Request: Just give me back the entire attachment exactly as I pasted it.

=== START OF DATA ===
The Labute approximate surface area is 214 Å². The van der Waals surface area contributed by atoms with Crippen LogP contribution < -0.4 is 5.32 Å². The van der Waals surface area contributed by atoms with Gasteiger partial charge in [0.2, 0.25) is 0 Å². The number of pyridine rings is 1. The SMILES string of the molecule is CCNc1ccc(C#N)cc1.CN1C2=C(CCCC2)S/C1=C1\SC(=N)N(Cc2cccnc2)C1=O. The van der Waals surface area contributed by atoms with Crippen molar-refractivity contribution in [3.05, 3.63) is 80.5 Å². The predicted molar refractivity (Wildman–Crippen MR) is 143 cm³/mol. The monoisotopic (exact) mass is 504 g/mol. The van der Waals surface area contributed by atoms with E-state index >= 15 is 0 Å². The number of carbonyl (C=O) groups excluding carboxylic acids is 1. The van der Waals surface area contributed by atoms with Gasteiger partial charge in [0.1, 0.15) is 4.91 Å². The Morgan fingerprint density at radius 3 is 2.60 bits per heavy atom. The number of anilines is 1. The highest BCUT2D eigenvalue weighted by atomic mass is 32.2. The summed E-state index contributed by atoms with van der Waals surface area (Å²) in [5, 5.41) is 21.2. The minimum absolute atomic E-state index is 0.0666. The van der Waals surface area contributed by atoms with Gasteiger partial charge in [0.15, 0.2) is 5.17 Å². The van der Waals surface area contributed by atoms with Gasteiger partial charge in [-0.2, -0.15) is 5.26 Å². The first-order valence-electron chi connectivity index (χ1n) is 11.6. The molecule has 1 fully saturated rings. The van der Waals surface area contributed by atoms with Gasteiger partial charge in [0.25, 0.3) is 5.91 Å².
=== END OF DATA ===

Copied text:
The Labute approximate surface area is 214 Å². The van der Waals surface area contributed by atoms with Crippen LogP contribution < -0.4 is 5.32 Å². The van der Waals surface area contributed by atoms with Gasteiger partial charge in [0.2, 0.25) is 0 Å². The number of pyridine rings is 1. The SMILES string of the molecule is CCNc1ccc(C#N)cc1.CN1C2=C(CCCC2)S/C1=C1\SC(=N)N(Cc2cccnc2)C1=O. The van der Waals surface area contributed by atoms with Crippen molar-refractivity contribution in [3.05, 3.63) is 80.5 Å². The predicted molar refractivity (Wildman–Crippen MR) is 143 cm³/mol. The monoisotopic (exact) mass is 504 g/mol. The van der Waals surface area contributed by atoms with E-state index >= 15 is 0 Å². The number of carbonyl (C=O) groups excluding carboxylic acids is 1. The van der Waals surface area contributed by atoms with Gasteiger partial charge in [0.1, 0.15) is 4.91 Å². The Morgan fingerprint density at radius 3 is 2.60 bits per heavy atom. The number of anilines is 1. The highest BCUT2D eigenvalue weighted by atomic mass is 32.2. The summed E-state index contributed by atoms with van der Waals surface area (Å²) in [5, 5.41) is 21.2. The minimum absolute atomic E-state index is 0.0666. The van der Waals surface area contributed by atoms with Gasteiger partial charge in [0.15, 0.2) is 5.17 Å². The van der Waals surface area contributed by atoms with Gasteiger partial charge in [-0.2, -0.15) is 5.26 Å². The first-order valence-electron chi connectivity index (χ1n) is 11.6. The molecule has 1 fully saturated rings. The van der Waals surface area contributed by atoms with Gasteiger partial charge in [0.25, 0.3) is 5.91 Å².